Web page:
If there’s something even better than having a burner for everyone and a floor where spills don’t matter, it’s a big patch of dye materials right out the back door and great companions while harvesting, brewing and learning.
Students in the Natural Dye Retreat at Sievers started their week by cutting material from the willow patch on campus. It’s beautiful material for dyeing as well as for basketmaking. I’ll write more about the specifics of willow dyeing soon (I haven’t forgotten, Frances!). But for now, here’s a picture of a wool-silk yarn dyed with willow leaves (salix alba vitellina) and modifiers from a demo I did while the fresh-leaf Japanese indigo pot was heating.
Students picked the leaves from a Japanese indigo plant I took for the class, monitored the heat, helped manage the vat, and did a great job of exhausting every last bit of color from it!
That’s what the plant looked like at the end of the day. I think Nancy’s skein was in the third group into the vat. Everyone was limited to a small skein or scarf for the first group, so all could have a full-strength sample from the polygonum tinctorium.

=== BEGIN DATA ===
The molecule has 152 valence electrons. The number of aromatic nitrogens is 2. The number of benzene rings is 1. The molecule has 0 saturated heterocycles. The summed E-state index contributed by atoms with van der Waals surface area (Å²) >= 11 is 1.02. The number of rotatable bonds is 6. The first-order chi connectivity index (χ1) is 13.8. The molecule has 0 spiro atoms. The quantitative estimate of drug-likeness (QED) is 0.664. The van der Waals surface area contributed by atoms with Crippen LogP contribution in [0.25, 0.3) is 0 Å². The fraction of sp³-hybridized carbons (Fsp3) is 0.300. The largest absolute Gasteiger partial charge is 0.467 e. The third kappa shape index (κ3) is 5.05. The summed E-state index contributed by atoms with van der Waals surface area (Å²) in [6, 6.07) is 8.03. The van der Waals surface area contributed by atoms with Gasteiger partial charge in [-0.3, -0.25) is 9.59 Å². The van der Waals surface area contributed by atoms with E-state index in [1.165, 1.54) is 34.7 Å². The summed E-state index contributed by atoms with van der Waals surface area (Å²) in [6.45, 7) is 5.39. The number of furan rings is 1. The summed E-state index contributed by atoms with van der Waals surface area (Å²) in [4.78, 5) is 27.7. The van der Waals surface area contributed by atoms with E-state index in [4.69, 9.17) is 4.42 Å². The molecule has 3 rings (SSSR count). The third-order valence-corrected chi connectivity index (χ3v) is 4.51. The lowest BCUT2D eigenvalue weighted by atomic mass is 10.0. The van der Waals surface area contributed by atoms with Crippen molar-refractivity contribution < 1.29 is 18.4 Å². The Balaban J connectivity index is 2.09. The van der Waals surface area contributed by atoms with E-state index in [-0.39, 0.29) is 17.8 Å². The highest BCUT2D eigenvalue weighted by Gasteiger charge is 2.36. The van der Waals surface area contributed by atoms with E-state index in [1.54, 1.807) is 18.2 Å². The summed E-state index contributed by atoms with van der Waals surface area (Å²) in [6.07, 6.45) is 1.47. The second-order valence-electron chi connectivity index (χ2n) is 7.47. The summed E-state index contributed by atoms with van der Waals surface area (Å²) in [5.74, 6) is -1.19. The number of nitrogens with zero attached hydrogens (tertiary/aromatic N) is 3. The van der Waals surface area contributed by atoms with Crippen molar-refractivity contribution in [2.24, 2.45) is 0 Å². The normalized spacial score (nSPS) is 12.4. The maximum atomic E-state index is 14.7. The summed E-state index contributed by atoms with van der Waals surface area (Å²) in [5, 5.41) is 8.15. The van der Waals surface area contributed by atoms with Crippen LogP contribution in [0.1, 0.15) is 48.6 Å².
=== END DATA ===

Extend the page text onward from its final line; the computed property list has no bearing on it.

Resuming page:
Lots of students brought walnut hulls, so there were rich browns to go with those blues.
One student used her walnut brew to dye a the nylon sheath she knotted over a bottle years ago…
…and sampled different natural dye baths on deerskin and nylon, as well as linen.
Another student discovered her yard-sale copper boiler leaked, so she used it to mordant her fabric before dyeing. That’s silk yardage wrapped around the boiler and sprayed with vinegar. After a couple of days the copper-enriched fabric went into a willow leaf dyebath and came out lovely. My hurried picture the last morning did not do it justice, and no one got a photo of it frozen to the clothesline the night before. But here’s what her silk charmeuse sample dyed with willow leaves looked like:
The great fall color showed up in other ways during the week. Many students had fun making contact-print bundles using maple and other leaves picked up on the Sievers campus.
We had a double rainbow over the studio one afternoon, and lots of magical moments.
Can’t wait to do it again!